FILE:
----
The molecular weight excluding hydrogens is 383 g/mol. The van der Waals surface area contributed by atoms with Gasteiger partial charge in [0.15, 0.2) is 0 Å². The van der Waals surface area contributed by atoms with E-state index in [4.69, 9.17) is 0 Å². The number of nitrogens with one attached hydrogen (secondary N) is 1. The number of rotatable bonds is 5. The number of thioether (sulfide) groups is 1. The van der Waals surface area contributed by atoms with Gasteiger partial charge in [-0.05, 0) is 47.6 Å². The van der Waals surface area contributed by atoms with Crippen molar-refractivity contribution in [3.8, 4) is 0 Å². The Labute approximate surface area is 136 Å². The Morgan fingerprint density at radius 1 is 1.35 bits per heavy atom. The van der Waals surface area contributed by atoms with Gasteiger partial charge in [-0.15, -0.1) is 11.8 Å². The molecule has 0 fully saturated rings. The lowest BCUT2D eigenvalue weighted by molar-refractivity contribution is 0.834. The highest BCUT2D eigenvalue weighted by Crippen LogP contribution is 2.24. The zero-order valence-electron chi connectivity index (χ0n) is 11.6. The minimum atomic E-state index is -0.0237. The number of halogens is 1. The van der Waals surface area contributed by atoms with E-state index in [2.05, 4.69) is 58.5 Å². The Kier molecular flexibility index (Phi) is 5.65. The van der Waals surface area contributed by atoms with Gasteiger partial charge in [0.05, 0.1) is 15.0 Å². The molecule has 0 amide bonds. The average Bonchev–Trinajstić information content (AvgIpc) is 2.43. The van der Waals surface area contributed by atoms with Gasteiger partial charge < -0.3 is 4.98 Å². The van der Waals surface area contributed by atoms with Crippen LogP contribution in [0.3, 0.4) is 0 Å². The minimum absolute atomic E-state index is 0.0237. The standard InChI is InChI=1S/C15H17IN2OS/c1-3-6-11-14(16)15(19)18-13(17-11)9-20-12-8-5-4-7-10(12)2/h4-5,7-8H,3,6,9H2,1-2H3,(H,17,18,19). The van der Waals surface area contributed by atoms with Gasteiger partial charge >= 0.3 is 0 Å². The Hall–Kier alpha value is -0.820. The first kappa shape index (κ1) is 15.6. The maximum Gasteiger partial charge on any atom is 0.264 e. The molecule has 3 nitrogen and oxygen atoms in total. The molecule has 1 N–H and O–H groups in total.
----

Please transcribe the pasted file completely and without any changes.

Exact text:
The molecular weight excluding hydrogens is 383 g/mol. The van der Waals surface area contributed by atoms with Gasteiger partial charge in [0.15, 0.2) is 0 Å². The van der Waals surface area contributed by atoms with E-state index in [4.69, 9.17) is 0 Å². The number of nitrogens with one attached hydrogen (secondary N) is 1. The number of rotatable bonds is 5. The number of thioether (sulfide) groups is 1. The van der Waals surface area contributed by atoms with Gasteiger partial charge in [-0.05, 0) is 47.6 Å². The van der Waals surface area contributed by atoms with Crippen molar-refractivity contribution in [3.8, 4) is 0 Å². The Labute approximate surface area is 136 Å². The Morgan fingerprint density at radius 1 is 1.35 bits per heavy atom. The van der Waals surface area contributed by atoms with Gasteiger partial charge in [-0.15, -0.1) is 11.8 Å². The molecule has 0 fully saturated rings. The lowest BCUT2D eigenvalue weighted by molar-refractivity contribution is 0.834. The highest BCUT2D eigenvalue weighted by Crippen LogP contribution is 2.24. The zero-order valence-electron chi connectivity index (χ0n) is 11.6. The minimum atomic E-state index is -0.0237. The number of halogens is 1. The van der Waals surface area contributed by atoms with E-state index in [2.05, 4.69) is 58.5 Å². The Kier molecular flexibility index (Phi) is 5.65. The van der Waals surface area contributed by atoms with Gasteiger partial charge in [0.05, 0.1) is 15.0 Å². The molecule has 0 amide bonds. The average Bonchev–Trinajstić information content (AvgIpc) is 2.43. The van der Waals surface area contributed by atoms with Gasteiger partial charge < -0.3 is 4.98 Å². The van der Waals surface area contributed by atoms with Crippen LogP contribution in [0.3, 0.4) is 0 Å². The minimum absolute atomic E-state index is 0.0237. The standard InChI is InChI=1S/C15H17IN2OS/c1-3-6-11-14(16)15(19)18-13(17-11)9-20-12-8-5-4-7-10(12)2/h4-5,7-8H,3,6,9H2,1-2H3,(H,17,18,19). The van der Waals surface area contributed by atoms with Gasteiger partial charge >= 0.3 is 0 Å². The Hall–Kier alpha value is -0.820. The first kappa shape index (κ1) is 15.6. The maximum Gasteiger partial charge on any atom is 0.264 e. The molecule has 3 nitrogen and oxygen atoms in total. The molecule has 1 N–H and O–H groups in total.